Sunday – July 10, 2016 – Read the Word on Worship
Word On Worship – Sunday – July 10, 2016 Download / Print
“Enoch lived sixty-five years, and became the father of Methuselah. Then Enoch walked with God three hundred years after he became the father of Methuselah, and he had other sons and daughters. So all the days of Enoch were three hundred and sixty-five years. Enoch walked with God; and he was not, for God took him.”
Enoch did not walk with God in a secluded environment; he was a spokesman for God in the ungodly marketplace of his day. The Bible doesn’t tell us how long Enoch did this, but from the passages in Genesis and Hebrews we can safely infer that Enoch served God right up to the day God took him.
Enoch lived his intimate and obedient life of progressive maturity for 300 years – three centuries. And so at the age of 365, while still a young man, “he was not, for God took him.”We don’t know how this happened. He may have been picked up in a chariot like Elijah (2 Kings 2:11-12) or he may have been beamed up directly by God. Somewhere in the days of his fellowship with God, God revealed to him He did not wish Enoch to die. Amidst the endless dying that had gone on for thousands of years, God planned to give a demonstration of His power over death. And Enoch believed God. By faith Enoch was taken up (Heb. 11:5).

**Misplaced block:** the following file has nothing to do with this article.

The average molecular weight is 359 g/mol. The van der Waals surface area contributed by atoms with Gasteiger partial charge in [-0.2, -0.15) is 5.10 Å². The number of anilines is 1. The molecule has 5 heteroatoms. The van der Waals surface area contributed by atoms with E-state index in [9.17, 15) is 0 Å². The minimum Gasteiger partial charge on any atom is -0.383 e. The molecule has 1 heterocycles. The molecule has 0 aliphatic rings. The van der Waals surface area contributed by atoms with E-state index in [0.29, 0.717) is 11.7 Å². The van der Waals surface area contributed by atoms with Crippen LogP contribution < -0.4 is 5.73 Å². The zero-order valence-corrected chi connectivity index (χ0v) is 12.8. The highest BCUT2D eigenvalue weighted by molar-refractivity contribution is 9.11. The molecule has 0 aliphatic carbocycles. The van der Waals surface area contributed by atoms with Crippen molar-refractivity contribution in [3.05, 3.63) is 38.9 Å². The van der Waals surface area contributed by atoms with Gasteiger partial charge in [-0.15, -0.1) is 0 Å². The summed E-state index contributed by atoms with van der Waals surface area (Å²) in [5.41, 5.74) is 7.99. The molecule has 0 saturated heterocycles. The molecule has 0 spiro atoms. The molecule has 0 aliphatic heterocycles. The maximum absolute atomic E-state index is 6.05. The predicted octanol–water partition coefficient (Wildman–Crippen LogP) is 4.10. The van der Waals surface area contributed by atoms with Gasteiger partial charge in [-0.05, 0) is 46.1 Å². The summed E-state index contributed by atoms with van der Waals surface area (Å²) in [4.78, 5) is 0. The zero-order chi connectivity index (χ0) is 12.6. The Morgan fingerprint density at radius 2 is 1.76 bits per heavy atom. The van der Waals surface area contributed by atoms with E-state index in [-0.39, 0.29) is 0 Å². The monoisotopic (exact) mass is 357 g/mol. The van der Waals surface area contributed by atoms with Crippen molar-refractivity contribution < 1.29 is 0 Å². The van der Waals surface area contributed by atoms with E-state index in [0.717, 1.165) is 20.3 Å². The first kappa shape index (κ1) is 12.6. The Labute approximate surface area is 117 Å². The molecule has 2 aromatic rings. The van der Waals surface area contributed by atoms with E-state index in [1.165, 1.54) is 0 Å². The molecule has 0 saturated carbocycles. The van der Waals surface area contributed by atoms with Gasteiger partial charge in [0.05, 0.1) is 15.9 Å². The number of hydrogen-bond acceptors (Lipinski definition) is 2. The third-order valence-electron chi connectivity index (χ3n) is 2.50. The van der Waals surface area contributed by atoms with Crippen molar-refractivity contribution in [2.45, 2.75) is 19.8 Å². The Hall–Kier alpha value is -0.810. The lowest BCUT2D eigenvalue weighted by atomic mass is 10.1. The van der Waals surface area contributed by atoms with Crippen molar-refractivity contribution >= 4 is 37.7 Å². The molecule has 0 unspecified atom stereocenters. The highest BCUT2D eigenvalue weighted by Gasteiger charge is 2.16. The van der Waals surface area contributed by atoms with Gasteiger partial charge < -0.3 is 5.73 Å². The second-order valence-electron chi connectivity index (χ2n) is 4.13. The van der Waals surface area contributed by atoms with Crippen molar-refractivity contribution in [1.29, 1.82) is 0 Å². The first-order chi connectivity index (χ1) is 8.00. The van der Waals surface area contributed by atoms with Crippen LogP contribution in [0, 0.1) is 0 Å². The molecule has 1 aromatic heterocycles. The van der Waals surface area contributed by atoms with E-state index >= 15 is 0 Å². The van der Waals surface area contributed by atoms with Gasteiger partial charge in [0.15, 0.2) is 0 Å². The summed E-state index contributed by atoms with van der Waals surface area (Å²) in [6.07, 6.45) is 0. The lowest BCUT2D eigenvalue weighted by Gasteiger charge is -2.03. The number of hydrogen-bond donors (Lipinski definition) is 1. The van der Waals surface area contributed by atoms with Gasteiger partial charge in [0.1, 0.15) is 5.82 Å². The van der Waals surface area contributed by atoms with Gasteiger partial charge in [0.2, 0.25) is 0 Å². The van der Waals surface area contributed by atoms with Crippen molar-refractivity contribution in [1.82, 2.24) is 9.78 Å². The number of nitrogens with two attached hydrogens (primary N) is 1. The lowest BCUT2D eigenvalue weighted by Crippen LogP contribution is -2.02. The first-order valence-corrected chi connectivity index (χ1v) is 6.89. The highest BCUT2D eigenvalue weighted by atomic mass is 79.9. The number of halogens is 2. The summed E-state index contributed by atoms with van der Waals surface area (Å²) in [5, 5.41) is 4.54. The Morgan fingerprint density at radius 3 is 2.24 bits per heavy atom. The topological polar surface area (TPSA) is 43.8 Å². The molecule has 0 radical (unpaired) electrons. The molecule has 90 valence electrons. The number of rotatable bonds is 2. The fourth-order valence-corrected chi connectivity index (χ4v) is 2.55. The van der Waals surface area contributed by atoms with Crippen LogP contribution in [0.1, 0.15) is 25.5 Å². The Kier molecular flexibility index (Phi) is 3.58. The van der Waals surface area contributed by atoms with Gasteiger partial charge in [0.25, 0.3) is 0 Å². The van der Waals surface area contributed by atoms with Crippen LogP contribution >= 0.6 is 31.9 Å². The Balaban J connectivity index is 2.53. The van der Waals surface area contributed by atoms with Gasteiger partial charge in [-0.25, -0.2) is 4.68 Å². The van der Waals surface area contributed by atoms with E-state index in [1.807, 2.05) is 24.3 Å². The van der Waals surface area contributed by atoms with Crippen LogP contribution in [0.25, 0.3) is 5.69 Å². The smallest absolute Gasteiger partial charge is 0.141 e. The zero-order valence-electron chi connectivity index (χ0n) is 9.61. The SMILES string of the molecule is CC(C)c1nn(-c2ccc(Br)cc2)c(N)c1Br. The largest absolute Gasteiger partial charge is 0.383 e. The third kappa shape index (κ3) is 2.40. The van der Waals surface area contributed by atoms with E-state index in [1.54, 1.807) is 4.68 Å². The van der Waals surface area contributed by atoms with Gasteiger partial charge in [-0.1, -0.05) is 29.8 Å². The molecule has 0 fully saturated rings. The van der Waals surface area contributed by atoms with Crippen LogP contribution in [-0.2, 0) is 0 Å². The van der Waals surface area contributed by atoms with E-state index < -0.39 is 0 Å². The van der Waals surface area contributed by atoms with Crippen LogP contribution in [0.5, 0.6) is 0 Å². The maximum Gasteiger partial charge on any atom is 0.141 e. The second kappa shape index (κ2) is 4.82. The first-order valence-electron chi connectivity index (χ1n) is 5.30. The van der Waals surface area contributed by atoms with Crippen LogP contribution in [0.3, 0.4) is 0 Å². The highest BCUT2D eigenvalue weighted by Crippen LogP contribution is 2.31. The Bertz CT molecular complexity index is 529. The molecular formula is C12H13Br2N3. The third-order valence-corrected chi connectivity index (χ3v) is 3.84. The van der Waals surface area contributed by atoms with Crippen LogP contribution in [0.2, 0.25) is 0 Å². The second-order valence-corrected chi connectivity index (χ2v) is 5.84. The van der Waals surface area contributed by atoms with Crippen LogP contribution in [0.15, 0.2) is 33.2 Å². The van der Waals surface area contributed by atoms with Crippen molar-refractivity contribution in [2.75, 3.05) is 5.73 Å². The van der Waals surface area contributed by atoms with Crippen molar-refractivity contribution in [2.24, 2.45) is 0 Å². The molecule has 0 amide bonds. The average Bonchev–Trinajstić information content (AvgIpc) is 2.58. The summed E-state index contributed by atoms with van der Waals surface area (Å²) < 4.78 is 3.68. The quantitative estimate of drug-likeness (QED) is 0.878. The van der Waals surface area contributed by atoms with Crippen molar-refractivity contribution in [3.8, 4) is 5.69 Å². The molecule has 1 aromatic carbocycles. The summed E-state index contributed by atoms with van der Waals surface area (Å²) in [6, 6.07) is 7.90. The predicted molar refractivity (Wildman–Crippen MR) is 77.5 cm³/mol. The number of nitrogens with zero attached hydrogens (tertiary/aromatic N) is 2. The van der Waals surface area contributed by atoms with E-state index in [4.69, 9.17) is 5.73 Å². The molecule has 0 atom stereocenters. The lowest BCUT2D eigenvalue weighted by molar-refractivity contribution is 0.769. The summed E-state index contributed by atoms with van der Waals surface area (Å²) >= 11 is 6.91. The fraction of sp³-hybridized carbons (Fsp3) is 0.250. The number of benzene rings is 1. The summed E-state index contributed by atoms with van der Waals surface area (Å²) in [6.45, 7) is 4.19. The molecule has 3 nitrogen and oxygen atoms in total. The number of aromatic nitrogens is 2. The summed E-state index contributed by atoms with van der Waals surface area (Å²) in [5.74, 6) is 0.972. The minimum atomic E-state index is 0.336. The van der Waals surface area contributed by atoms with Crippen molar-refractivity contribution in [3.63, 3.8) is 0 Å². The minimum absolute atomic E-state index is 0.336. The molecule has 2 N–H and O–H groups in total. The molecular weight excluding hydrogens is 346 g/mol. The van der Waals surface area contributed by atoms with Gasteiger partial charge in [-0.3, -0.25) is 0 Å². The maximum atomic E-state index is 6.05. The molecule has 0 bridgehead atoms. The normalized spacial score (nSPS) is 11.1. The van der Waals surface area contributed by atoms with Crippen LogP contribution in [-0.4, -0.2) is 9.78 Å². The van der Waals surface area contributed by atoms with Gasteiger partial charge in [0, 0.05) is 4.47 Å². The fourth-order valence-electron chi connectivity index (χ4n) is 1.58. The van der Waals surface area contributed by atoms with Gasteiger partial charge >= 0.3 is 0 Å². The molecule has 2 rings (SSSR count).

But notice that Enoch did not always walk with God. The first 65 years of his life were quite another story. Evidently, he reflected for 65 years the same godless attitude as those around him. You ask, “Well, what started him walking with God then?” And the answer is given to us here. It was not receiving his Social Security payments when he reached 65, but it was the birth of a son, a boy whom he named Methuselah. The Bible says so. “Enoch walked with God after the birth of Methuselah three hundred years.” So it was the birth of this baby that started him walking with God. Surely there is more to this than simply the fact that he became a father. I have noticed that becoming a father has a profound effect upon a young man. It makes him more thoughtful, makes him more serious, more sober in his outlook on life. It does have a very beneficial effect but there is more to it than that. And it is revealed by the name that Enoch gave to his son. Methuselah is a very interesting name. It means, literally, “His death shall bring it,” or loosely translated, “When he dies, it will come.” What will come? The flood.
Enoch, we are told in another passage of Scripture, was given a revelation from God. He saw the direction of the divine movement, looked on to the end of the culture, the comforts, and the mechanical marvels of his own day, to the fact there must come an inevitable judgment on the principle of evil in human life. He saw the certainty of destruction of a world living only to please itself. When he saw it his baby was born, so, in obedience, evidently to God’s Word, he named the baby, “When he dies, it will come.”